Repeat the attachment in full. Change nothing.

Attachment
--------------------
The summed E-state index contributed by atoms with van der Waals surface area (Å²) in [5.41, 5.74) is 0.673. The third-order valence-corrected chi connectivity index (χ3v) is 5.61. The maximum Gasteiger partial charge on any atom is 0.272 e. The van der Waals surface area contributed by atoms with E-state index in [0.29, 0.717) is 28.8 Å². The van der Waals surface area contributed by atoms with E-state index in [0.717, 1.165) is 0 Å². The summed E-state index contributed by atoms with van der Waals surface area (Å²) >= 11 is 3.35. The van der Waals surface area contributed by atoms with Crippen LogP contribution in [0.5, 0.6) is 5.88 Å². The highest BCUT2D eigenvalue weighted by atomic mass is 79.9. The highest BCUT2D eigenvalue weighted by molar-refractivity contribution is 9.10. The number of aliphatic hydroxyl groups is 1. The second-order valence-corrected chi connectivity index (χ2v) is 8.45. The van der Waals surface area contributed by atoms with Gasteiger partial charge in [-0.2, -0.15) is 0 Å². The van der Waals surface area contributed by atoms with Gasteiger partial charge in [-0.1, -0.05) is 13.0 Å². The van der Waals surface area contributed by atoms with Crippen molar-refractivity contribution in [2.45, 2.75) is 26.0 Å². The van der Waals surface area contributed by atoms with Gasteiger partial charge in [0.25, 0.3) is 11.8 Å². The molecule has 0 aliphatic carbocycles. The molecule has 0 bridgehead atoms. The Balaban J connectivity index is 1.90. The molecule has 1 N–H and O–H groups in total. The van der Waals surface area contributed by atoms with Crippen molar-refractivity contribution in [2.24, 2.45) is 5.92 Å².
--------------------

The summed E-state index contributed by atoms with van der Waals surface area (Å²) in [5.41, 5.74) is 0.673. The third-order valence-corrected chi connectivity index (χ3v) is 5.61. The maximum Gasteiger partial charge on any atom is 0.272 e. The van der Waals surface area contributed by atoms with E-state index in [0.29, 0.717) is 28.8 Å². The van der Waals surface area contributed by atoms with E-state index in [0.717, 1.165) is 0 Å². The summed E-state index contributed by atoms with van der Waals surface area (Å²) >= 11 is 3.35. The van der Waals surface area contributed by atoms with Crippen LogP contribution in [0.5, 0.6) is 5.88 Å². The highest BCUT2D eigenvalue weighted by atomic mass is 79.9. The highest BCUT2D eigenvalue weighted by molar-refractivity contribution is 9.10. The number of aliphatic hydroxyl groups is 1. The second-order valence-corrected chi connectivity index (χ2v) is 8.45. The van der Waals surface area contributed by atoms with Gasteiger partial charge in [-0.2, -0.15) is 0 Å². The van der Waals surface area contributed by atoms with Gasteiger partial charge in [-0.1, -0.05) is 13.0 Å². The van der Waals surface area contributed by atoms with Crippen molar-refractivity contribution in [2.45, 2.75) is 26.0 Å². The van der Waals surface area contributed by atoms with Gasteiger partial charge in [0.25, 0.3) is 11.8 Å². The molecule has 0 aliphatic carbocycles. The molecule has 0 bridgehead atoms. The Balaban J connectivity index is 1.90. The molecule has 1 N–H and O–H groups in total. The van der Waals surface area contributed by atoms with Crippen molar-refractivity contribution in [2.24, 2.45) is 5.92 Å².